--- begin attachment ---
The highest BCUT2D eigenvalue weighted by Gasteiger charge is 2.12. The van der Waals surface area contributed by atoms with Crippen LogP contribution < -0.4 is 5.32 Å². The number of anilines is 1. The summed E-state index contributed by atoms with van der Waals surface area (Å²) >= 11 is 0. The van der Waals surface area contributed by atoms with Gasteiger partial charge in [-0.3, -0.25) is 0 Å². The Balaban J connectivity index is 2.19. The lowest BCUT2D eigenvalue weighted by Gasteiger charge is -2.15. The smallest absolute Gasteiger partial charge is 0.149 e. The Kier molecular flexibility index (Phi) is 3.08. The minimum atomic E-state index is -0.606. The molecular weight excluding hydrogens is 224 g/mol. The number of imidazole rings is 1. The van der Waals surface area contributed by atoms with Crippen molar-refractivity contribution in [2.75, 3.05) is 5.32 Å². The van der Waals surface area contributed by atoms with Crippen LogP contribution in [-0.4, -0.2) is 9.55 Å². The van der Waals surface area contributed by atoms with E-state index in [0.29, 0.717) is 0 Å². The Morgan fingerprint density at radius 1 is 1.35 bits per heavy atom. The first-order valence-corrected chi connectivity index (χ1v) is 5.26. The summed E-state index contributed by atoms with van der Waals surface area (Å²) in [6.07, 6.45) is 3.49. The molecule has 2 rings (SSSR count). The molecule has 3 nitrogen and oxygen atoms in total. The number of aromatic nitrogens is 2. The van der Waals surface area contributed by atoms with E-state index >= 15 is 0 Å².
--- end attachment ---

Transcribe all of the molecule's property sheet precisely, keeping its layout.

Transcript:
The highest BCUT2D eigenvalue weighted by Gasteiger charge is 2.12. The van der Waals surface area contributed by atoms with Crippen LogP contribution < -0.4 is 5.32 Å². The number of anilines is 1. The summed E-state index contributed by atoms with van der Waals surface area (Å²) >= 11 is 0. The van der Waals surface area contributed by atoms with Gasteiger partial charge in [-0.3, -0.25) is 0 Å². The Balaban J connectivity index is 2.19. The lowest BCUT2D eigenvalue weighted by Gasteiger charge is -2.15. The smallest absolute Gasteiger partial charge is 0.149 e. The Kier molecular flexibility index (Phi) is 3.08. The minimum atomic E-state index is -0.606. The molecular weight excluding hydrogens is 224 g/mol. The number of imidazole rings is 1. The van der Waals surface area contributed by atoms with Crippen molar-refractivity contribution in [2.75, 3.05) is 5.32 Å². The van der Waals surface area contributed by atoms with Crippen LogP contribution in [-0.4, -0.2) is 9.55 Å². The van der Waals surface area contributed by atoms with E-state index in [0.29, 0.717) is 0 Å². The Morgan fingerprint density at radius 1 is 1.35 bits per heavy atom. The first-order valence-corrected chi connectivity index (χ1v) is 5.26. The summed E-state index contributed by atoms with van der Waals surface area (Å²) in [6.07, 6.45) is 3.49. The molecule has 2 rings (SSSR count). The molecule has 3 nitrogen and oxygen atoms in total. The number of aromatic nitrogens is 2. The van der Waals surface area contributed by atoms with E-state index >= 15 is 0 Å².